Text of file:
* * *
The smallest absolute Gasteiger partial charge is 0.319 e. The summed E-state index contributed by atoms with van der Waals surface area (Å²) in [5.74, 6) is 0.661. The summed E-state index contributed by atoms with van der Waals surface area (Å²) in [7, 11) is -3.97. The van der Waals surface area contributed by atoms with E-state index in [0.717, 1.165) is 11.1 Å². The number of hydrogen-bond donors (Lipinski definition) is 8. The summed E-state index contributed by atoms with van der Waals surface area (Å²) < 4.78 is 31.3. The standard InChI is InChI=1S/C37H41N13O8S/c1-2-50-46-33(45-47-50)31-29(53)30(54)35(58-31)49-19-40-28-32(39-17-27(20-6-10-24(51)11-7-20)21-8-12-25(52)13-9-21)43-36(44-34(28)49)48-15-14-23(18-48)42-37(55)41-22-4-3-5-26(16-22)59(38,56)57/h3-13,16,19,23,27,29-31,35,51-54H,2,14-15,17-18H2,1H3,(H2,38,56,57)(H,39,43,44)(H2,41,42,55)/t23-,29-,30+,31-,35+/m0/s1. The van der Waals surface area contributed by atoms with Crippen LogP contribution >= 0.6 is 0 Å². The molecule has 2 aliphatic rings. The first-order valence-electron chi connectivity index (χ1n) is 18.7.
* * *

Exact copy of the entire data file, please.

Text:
The smallest absolute Gasteiger partial charge is 0.319 e. The summed E-state index contributed by atoms with van der Waals surface area (Å²) in [5.74, 6) is 0.661. The summed E-state index contributed by atoms with van der Waals surface area (Å²) in [7, 11) is -3.97. The van der Waals surface area contributed by atoms with E-state index in [0.717, 1.165) is 11.1 Å². The number of hydrogen-bond donors (Lipinski definition) is 8. The summed E-state index contributed by atoms with van der Waals surface area (Å²) < 4.78 is 31.3. The standard InChI is InChI=1S/C37H41N13O8S/c1-2-50-46-33(45-47-50)31-29(53)30(54)35(58-31)49-19-40-28-32(39-17-27(20-6-10-24(51)11-7-20)21-8-12-25(52)13-9-21)43-36(44-34(28)49)48-15-14-23(18-48)42-37(55)41-22-4-3-5-26(16-22)59(38,56)57/h3-13,16,19,23,27,29-31,35,51-54H,2,14-15,17-18H2,1H3,(H2,38,56,57)(H,39,43,44)(H2,41,42,55)/t23-,29-,30+,31-,35+/m0/s1. The van der Waals surface area contributed by atoms with Crippen LogP contribution >= 0.6 is 0 Å². The molecule has 2 aliphatic rings. The first-order valence-electron chi connectivity index (χ1n) is 18.7.